In 1968, the International Society for Krishna Consciousness (ISKCON) established the first practicing Vedic Temple in the state of Ohio. This building represents the beginning of a now growing population of Vaisnavas, worshipers of Vishnu or Krishna, in Ohio who have integrated into the mainstream daily life here without forsaking their own unique traditions. Daily worship ceremonies, formally installed deities, marriage ceremonies, final rites, and many other significant ceremonies related to Vedic culture are practiced at the temple. These ceremonies are prevailed over by authorized Pujaris or priests. The ISKCON House upholds and represents those values sacred to Vedic culture: peacefulness, tolerance, equanimity, patience, truthfulness, honesty, austerity, and mercy. In this sacred place, there is no breaking of the regulative principles of Dharma (religion): no meat eating, no intoxication, no gambling, and no illicit sex (outside marriage).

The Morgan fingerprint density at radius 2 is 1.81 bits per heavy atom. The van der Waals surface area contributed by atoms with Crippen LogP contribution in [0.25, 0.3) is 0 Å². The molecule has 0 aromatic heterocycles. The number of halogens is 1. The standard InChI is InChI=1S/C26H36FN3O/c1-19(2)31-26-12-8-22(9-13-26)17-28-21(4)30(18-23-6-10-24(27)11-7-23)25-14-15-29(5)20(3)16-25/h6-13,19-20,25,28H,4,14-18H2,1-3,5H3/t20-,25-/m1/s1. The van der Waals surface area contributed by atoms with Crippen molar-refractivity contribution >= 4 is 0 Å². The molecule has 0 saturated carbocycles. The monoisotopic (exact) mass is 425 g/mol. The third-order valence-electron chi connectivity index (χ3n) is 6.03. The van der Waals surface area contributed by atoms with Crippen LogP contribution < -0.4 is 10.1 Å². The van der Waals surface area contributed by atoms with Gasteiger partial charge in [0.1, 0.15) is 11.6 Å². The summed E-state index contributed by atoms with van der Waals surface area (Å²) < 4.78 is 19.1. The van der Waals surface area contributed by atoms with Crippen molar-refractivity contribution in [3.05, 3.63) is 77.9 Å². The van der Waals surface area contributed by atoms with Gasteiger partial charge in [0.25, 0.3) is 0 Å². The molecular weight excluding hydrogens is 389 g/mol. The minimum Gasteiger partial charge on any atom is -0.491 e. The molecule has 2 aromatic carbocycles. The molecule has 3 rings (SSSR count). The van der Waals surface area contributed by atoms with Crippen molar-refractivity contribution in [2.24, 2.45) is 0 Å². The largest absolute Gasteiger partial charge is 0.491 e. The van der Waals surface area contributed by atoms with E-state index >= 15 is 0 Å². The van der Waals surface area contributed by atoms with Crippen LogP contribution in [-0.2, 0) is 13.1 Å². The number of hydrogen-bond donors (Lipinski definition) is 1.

The exterior of the building is similar to the other historic homes on West 8th Avenue; however, inside there is a gorgeous golden altar with the archa vigraha forms of Radha Krishna deities. There is a life-like form of the founder-acharya, teacher of spiritual science, A.C. Bhaktivedanta Swami Prabhupada. There are full sets of religious texts available from the ancient shastra, scriptures, translated from Sanskrit into English by Srila Prabhupada and his followers. There are also texts in other foreign languages. For over 30 years, the ISKCON House has been an open center of learning and education. The House is unique as it offers a training program for female monastics. Many students from the Ohio State University attend functions to fulfill class requirements as well as those who are simply curious.